‘#MeToo, Now What?’: Boston University Chapter Wants to be at the Forefront of Tough Conversations
When it comes to accusations of sexual assault and hypermasculinity, fraternities are a soft target. Rightfully so, Boston University junior Matt Cron said.
That’s why Cron and the rest of his chapter at BU are standing up and speaking out.
“We need to be looking at this introspectively. How can we be better? How can we be a better part of society? How can we be better on our college campuses?,” said Cron, a finance and journalism major and his chapter’s High Alpha.
Fraternities can’t just ignore what’s happening in our country, he says. That’s not going to fix the public’s perception, and it’s certainly not going to fix the problem.
“We can show people that not all fraternities are turning a blind eye to this,” he said.
Alpha Zeta encourages all associate members to participate in Step Up Step In BU classes, which teach them how to be pro-intervention bystanders. Cron said all active members have been through at least one part of the two-part program.
The chapter also co-sponsored an event during Sexual Assault Awareness Week at the school, where they showed the documentary, “#MeToo, Now What?” and hosted a panel discussion about it.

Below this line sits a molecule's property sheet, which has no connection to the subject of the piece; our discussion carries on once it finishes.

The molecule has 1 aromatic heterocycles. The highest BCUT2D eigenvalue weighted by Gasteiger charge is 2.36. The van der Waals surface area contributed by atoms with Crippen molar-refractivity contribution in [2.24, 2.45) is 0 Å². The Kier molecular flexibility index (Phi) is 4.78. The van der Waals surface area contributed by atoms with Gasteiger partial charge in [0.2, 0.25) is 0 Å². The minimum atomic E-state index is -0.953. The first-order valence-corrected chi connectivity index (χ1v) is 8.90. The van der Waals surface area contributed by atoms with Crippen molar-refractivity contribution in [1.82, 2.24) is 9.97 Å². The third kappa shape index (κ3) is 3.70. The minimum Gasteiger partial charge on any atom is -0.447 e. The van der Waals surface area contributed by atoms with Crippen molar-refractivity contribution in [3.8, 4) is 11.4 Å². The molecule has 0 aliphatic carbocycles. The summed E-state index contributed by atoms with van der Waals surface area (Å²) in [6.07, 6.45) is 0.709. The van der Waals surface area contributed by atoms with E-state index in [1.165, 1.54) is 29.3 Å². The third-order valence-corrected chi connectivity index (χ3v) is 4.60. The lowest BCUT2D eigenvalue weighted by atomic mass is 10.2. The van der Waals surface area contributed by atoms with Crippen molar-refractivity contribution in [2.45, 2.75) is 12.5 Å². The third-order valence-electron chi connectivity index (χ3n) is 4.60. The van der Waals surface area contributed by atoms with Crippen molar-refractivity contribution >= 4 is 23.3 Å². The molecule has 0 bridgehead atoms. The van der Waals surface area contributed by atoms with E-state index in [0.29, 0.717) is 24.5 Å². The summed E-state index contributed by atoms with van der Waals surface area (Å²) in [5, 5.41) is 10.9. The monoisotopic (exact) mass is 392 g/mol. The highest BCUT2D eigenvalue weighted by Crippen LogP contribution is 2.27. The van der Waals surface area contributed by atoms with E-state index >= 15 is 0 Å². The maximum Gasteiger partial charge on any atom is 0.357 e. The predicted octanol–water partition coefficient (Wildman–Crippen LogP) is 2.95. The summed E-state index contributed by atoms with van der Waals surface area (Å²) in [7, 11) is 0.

“BU is very advanced in their ways of tackling these issues,” he said.
“Our chapter wants to be at the forefront of making sure that we too are cognizant of hypermasculinity,” he continued. “We’re doing everything we can to train our brothers to, at the very least, understand the conversations that are happening.”
When the university reached out to the chapter about co-sponsoring the event, it was almost a unanimous yes, Cron said.
“Everyone really wanted to be a part of this. Not every fraternity does this.”
These issues expand beyond BU’s New England campus, though. That’s why Cron encourages other Lambda Chi Alpha chapters around the nation to get involved, too.
“Go to your student activities office. Go to your Greek advisor. Sit down with your administration. You don’t have to have a large-scale event to make an impact,” he said. “Post on social media. Wear a T-shirt. Do whatever you can. But ignoring conversations like this isn’t going to do anything. And the thing is, people want to hear Greek Life’s opinion. They want to understand our side. You can’t fear the public. They want to see you taking steps forward and being a part of the conversation. If you do that, they will help you do it.”
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